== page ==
This subsection describes how to control whether typing a command not specifically meaningful in searches exits the search before executing the command. It also describes three categories of commands which you can type without exiting the current incremental search, even though they are not themselves part of incremental search.
Normally, typing a command that is not bound by the incremental
search exits the search before executing the command. Thus, the
command operates on the buffer from which you invoked the search.
However, if you customize the variable
append, the characters which you type that are not interpreted by
the incremental search are simply appended to the search string. This
is so you could include in the search string control characters, such
as C-a, that would normally exit the search and invoke the
command bound to them on the buffer.
In incremental search, when you type a command that specifies a prefix argument (see Numeric Arguments), by default it will apply either to the next action in the search or to the command that exits the search. In other words, entering a prefix argument will not by itself terminate the search.
In previous versions of Emacs, entering a prefix argument always
terminated the search. You can revert to this behavior by setting the
isearch-allow-scroll is non-
nil (see below),
prefix arguments always have the default behavior described above,
i.e., they don’t terminate the search, even if
Normally, scrolling commands exit incremental search. If you change
isearch-allow-scroll to a non-
that enables the use of the scroll-bar, as well as keyboard scrolling
commands like C-v, M-v, and C-l (see Scrolling).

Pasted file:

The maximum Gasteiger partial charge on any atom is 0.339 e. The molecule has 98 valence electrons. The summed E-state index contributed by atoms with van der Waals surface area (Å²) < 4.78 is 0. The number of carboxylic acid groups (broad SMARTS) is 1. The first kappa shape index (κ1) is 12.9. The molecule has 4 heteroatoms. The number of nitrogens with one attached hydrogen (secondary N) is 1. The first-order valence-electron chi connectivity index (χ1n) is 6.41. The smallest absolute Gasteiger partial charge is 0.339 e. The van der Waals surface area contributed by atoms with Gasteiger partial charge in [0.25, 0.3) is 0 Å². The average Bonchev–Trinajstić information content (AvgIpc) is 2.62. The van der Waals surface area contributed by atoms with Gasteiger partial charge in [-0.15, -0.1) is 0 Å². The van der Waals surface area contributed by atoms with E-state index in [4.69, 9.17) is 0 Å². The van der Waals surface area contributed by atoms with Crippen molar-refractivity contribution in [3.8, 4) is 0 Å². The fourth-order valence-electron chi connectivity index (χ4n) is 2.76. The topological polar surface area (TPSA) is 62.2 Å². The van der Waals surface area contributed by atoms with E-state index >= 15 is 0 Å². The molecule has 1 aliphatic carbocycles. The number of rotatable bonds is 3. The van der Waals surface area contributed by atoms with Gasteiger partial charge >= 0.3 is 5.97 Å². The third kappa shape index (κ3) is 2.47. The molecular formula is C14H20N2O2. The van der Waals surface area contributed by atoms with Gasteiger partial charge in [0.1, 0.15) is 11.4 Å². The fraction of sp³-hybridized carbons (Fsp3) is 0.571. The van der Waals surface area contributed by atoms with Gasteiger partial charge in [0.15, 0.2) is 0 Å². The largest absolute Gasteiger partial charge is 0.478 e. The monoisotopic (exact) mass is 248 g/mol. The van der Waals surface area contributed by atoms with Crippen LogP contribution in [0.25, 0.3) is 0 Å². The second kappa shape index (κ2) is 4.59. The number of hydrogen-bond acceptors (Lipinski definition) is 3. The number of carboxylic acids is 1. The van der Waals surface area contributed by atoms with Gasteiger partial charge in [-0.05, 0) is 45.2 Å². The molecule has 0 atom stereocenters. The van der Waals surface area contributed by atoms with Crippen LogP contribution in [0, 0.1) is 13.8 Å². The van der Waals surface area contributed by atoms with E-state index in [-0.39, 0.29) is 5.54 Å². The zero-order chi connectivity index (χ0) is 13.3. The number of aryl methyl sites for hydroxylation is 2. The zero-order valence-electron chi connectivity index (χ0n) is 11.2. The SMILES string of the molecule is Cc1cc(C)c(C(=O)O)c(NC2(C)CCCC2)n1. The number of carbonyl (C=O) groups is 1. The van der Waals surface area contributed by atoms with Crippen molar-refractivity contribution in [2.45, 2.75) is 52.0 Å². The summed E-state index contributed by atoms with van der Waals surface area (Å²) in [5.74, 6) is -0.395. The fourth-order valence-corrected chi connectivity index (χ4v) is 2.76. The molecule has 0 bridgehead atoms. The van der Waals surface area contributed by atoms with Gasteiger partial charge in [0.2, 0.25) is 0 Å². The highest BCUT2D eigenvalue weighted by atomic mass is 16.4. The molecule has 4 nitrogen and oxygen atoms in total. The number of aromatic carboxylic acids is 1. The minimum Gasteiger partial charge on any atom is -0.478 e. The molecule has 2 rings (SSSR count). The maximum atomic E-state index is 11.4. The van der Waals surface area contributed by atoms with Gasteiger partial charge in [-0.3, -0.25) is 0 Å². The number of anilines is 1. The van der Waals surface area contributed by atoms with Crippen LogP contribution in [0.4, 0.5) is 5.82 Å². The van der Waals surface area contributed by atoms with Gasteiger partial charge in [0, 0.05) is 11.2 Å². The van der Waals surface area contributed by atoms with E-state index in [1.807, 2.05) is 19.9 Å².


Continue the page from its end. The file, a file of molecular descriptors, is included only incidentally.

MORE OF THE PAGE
This applies only to calling these commands via their bound key
sequences—typing M-x will still exit the search. You can give
prefix arguments to these commands in the usual way. This feature
normally won’t let you scroll the current match out of visibility; but
if you customize
isearch-allow-scroll to the special value
unlimited, that restriction is lifted.
isearch-allow-scroll feature also affects some other
commands, such as C-x 2 (
C-x ^ (
enlarge-window), which don’t exactly scroll but do
affect where the text appears on the screen. It applies to any
command whose name has a non-
property. So you can control which commands are affected by changing
For example, to make C-h l usable within an incremental search
in all future Emacs sessions, use C-h c to find what command it
runs (see Documentation for a Key), which is
view-lossage. Then you can
put the following line in your init file (see The Emacs Initialization File):
(put 'view-lossage 'isearch-scroll t)
This feature can be applied to any command that doesn’t permanently
change point, the buffer contents, the match data, the current buffer,
or the selected window and frame. The command must not itself attempt
an incremental search. This feature is disabled if
nil (which it is by default).
Likewise, if you change the variable
to a non-
nil value, this enables the use of the keyboard motion
commands M-<, M->, C-v and M-v, to move
respectively to the first occurrence of the current search string in
the buffer, the last one, the first one after the current window,
and the last one before the current window. The search direction
does not change when these motion commands are used, unless you change
isearch-motion-changes-direction to a non-
value, in which case the search direction is forward after M-< and
C-v, and backward after M-> and M-v.
isearch-yank-on-move is customized to
you can extend the search string by holding down the shift key while
typing cursor motion commands. It will yank text that ends at the new
position after moving point in the current buffer.
t, you can extend the
search string without using the shift key for cursor motion commands,
but it applies only for certain motion command that have the
isearch-move property on their symbols.